Bullying of 12-year-old girl did not ‘cross criminal threshold’, police officer tells inquest
A police officer has said a 12-year-old-girl who killed herself “suffered some bullying” but that it did not “cross the criminal threshold”.
Detective Sergeant Lee Baldwin told an inquest that Charley-Ann Patterson (pictured) had been called names including “transy” and “boy hair,” and that people had clapped in her face to “make fun of her tics”.
Charley was found dead at home in Cramlington, Northumberland, on October 1 2020. Her parents have previously said she was bullied and claimed she struggled to get mental health support in the months before her death.
An inquest at Northumberland Coroner’s Court this week has heard Charley told a nurse she was being “bullied, pushed out and ignored” at school and online four months before she died.
On Thursday senior coroner Andrew Hetherington heard evidence from DS Baldwin of Northumbria Police, who said that during an investigation after her death, a number of people known to the family “raised concerns around Charley being bullied” by “a number of individuals”.
DS Baldwin told the inquest: “They said from what they had witnessed themselves or from what Charley had told them the bullying consisted of being called names like ‘dirty slag,’ ‘transy,’ ‘lesbian,’ ‘boy hair’ and ’emo’.
“There were also comments including ‘I hope you get run over by a bus’.”
The officer said witnesses also spoke about “people clapping their hands in Charley’s face and making fun of her tics”.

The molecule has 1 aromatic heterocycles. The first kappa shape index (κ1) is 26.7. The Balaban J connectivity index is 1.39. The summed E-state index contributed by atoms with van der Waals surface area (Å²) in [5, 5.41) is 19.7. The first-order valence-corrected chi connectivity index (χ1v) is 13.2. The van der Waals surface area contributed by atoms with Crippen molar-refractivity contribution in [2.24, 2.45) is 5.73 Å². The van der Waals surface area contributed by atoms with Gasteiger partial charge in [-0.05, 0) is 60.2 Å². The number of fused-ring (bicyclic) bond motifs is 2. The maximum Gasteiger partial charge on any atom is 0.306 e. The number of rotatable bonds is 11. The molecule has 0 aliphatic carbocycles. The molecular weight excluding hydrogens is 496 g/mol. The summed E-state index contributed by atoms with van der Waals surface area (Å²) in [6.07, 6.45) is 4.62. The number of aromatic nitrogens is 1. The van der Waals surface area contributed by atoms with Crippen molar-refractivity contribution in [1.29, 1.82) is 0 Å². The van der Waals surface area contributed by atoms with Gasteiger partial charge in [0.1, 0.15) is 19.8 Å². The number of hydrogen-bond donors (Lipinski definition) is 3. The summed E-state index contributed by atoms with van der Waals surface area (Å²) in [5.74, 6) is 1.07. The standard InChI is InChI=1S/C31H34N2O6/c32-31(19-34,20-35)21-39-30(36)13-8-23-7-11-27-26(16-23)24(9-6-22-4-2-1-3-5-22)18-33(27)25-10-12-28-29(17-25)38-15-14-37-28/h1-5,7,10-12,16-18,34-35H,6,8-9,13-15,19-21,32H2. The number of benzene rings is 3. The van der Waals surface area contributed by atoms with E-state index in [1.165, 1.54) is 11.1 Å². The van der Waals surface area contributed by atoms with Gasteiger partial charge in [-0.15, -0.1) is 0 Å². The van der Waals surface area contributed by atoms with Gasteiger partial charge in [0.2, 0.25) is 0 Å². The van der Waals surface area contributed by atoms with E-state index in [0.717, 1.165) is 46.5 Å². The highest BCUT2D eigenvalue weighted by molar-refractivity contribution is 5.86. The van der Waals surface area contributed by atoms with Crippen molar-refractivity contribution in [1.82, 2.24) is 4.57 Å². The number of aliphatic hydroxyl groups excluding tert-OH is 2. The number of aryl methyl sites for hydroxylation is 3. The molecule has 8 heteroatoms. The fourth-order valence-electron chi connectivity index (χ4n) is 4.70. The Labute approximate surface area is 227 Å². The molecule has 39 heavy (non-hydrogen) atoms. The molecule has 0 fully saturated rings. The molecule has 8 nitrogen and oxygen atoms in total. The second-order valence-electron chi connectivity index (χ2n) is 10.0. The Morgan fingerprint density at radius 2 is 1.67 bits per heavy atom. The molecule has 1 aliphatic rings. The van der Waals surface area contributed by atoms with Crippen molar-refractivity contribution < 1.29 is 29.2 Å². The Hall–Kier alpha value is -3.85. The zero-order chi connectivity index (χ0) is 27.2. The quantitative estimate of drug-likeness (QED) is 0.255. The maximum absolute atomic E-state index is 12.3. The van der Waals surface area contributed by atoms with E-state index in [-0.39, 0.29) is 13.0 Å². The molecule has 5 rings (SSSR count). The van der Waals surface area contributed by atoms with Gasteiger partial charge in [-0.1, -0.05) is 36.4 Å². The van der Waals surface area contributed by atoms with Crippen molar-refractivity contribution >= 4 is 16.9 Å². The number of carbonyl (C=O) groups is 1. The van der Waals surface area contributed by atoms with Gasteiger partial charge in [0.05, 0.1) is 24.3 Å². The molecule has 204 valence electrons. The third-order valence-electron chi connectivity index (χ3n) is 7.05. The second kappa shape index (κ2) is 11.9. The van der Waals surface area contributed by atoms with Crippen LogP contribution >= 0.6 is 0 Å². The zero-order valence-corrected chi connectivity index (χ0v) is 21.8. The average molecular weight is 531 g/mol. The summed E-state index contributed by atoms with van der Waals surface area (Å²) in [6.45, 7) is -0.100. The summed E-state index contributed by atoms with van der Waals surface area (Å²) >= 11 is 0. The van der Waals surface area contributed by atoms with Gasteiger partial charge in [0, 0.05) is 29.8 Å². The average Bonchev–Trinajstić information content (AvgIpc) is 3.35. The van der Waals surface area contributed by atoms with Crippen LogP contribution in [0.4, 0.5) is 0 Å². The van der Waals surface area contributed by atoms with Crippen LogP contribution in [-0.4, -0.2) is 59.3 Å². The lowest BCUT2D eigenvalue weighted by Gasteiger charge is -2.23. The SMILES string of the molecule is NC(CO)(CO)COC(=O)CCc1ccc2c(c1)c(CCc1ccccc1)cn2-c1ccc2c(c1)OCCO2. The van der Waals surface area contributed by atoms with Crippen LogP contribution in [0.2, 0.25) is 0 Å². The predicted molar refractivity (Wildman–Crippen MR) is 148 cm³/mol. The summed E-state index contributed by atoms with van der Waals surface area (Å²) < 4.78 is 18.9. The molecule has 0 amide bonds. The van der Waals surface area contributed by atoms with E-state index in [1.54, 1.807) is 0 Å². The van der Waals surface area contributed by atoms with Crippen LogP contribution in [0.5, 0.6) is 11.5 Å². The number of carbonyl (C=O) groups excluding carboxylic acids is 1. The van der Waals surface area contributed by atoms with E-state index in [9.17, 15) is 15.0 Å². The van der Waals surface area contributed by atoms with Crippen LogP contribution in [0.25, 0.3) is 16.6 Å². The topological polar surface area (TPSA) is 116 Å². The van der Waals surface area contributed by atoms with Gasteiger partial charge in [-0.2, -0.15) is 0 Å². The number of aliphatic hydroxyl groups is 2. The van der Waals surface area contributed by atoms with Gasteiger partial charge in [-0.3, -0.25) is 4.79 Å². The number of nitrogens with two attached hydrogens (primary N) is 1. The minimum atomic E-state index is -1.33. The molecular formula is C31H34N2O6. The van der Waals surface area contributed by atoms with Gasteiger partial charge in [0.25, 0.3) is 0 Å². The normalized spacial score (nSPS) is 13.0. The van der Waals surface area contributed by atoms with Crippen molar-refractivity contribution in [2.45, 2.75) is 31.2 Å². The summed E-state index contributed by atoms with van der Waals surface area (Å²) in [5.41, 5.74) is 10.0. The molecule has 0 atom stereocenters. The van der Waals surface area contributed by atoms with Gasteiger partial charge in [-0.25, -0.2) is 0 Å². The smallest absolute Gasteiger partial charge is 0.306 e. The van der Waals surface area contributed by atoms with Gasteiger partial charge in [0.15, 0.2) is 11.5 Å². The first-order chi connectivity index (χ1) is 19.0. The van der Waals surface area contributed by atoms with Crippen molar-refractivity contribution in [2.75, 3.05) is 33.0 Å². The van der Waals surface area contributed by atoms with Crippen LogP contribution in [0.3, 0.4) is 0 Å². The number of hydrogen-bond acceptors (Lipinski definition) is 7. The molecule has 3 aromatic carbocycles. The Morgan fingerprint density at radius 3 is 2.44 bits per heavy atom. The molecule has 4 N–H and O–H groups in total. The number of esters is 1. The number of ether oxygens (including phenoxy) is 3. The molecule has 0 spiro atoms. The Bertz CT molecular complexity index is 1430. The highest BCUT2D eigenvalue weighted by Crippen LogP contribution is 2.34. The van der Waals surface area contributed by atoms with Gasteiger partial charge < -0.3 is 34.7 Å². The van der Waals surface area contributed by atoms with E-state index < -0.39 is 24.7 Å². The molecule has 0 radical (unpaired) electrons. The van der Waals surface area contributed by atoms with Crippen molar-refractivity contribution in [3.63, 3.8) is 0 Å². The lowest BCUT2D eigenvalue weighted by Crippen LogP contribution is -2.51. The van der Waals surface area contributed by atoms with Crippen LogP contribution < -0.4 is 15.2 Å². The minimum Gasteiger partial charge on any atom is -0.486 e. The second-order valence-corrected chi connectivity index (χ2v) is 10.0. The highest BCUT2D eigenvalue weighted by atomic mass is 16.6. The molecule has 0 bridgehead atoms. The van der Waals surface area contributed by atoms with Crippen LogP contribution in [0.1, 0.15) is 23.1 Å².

DS Baldwin told the inquest that when Charley was found dead in her bedroom, she had the word “freak” written on her hand and the television was paused on a screen that said: “I’m a misfit”.
The hearing was told police considered criminal offences including encouraging suicide and malicious communications.
But DS Baldwin said: “Although it is possible to find incidents and identify persons who have on occasions said or done something to Charley which would have undoubtedly caused some distress, none of those incidents appear to be sufficient to cross the criminal threshold.
“As a result, no prosecutions have been progressed.”
He added: “There is nothing to suggest the death was anything other than a suicide.”
On Wednesday the inquest heard that in March 2020, just before the first Covid-19 lockdown, Charley had sent an email to a staff member at her school which said: “I was wondering if I could move forms – a girl in my form keeps spreading rumours about me and I wish to move.
“Other people have started joining in and being mean to me.”
Gill Travers, designated safeguarding lead at Cramlington Learning Village, told the inquest that when asked about the email, Charley had “backtracked” and said it was “more of a case of people not talking to her”.
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